Leaving the Saints[edit]

Beck's 2005 book Leaving the Saints: How I Lost the Mormons and Found My Faith was controversial for accusations that she was sexually abused by her father, scholar and Church of Jesus Christ of Latter-day Saints apologist Hugh Nibley, as well as stating she recovered memories of the abuse.[2][7][8] She writes that she had forgotten the abuse until later in her life when, in 1990, she recovered them. The veracity of recovered memories is disputed, and the American Psychological Association says "there is a consensus among memory researchers and clinicians that most people who were sexually abused as children remember all or part of what happened to them," though there is also agreement among most leaders in the field, "that although it is a rare occurrence, a memory of early childhood abuse that has been forgotten can be remembered later."[2] The allegations have been denied by Beck's mother and seven siblings.[2][7][8] The book prompted widespread reaction, much of it within the Mormon community, and an email campaign against the book's inclusion on Oprah Winfrey's website as well as in her magazine.[2][7] In her book she writes "The peculiar details of my memories had at first made me doubt myself -- they were so weird -- but in the end, reinforced my conviction that I hadn't unconsciously made something up."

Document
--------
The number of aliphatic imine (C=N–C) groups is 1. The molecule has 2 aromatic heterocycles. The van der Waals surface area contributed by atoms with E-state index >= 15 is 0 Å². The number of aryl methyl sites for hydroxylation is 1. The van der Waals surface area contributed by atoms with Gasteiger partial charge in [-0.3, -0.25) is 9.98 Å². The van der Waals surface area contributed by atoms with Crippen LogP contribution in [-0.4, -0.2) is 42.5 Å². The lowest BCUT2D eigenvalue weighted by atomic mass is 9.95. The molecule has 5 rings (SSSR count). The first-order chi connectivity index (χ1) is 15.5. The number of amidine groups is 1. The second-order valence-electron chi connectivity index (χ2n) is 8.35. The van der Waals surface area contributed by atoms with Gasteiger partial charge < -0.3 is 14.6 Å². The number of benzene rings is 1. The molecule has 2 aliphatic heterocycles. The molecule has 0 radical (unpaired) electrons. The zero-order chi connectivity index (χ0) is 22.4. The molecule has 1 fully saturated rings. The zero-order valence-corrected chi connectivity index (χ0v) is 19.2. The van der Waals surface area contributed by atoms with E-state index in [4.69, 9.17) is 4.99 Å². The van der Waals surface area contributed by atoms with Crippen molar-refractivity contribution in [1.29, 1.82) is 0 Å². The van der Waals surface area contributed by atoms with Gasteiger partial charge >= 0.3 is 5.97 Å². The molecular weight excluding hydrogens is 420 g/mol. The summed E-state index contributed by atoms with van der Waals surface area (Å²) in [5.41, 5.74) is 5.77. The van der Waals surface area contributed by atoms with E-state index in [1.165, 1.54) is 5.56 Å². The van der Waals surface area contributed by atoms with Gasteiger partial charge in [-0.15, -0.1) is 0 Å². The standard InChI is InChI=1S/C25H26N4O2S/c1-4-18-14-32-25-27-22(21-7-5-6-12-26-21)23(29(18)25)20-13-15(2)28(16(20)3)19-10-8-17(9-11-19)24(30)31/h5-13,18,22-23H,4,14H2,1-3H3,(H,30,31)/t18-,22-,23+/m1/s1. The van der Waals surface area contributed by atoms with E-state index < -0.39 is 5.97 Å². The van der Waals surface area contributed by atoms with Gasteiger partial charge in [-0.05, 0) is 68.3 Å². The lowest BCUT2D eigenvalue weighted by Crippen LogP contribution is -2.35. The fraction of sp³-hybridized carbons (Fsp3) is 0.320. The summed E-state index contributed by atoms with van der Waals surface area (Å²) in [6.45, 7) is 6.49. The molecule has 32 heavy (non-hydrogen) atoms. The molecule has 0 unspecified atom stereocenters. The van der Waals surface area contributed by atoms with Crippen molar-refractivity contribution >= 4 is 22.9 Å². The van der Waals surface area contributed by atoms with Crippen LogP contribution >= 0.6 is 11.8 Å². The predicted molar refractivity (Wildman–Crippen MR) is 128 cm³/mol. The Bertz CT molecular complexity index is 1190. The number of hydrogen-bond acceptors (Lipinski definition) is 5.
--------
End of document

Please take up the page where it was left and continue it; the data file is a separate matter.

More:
A New York Times article sums up with "Church members are also angry that Beck jokes about aspects of the Mormon faith; for example, she refers to the religious garments that Mormons wear in their temples as "holy long johns." But the main complaint about "Leaving the Saints" is that Beck has targeted one of the most admired of all the Latter-day Saints. "Books by apostates from the church, they come along all the time," Wotherspoon, of Sunstone Magazine, said. "But an attack on Hugh Nibley -- to call Hugh Nibley a pedophile and a liar, with no evidence to back it up -- of course that is going to hit the Mormon community like an earthquake."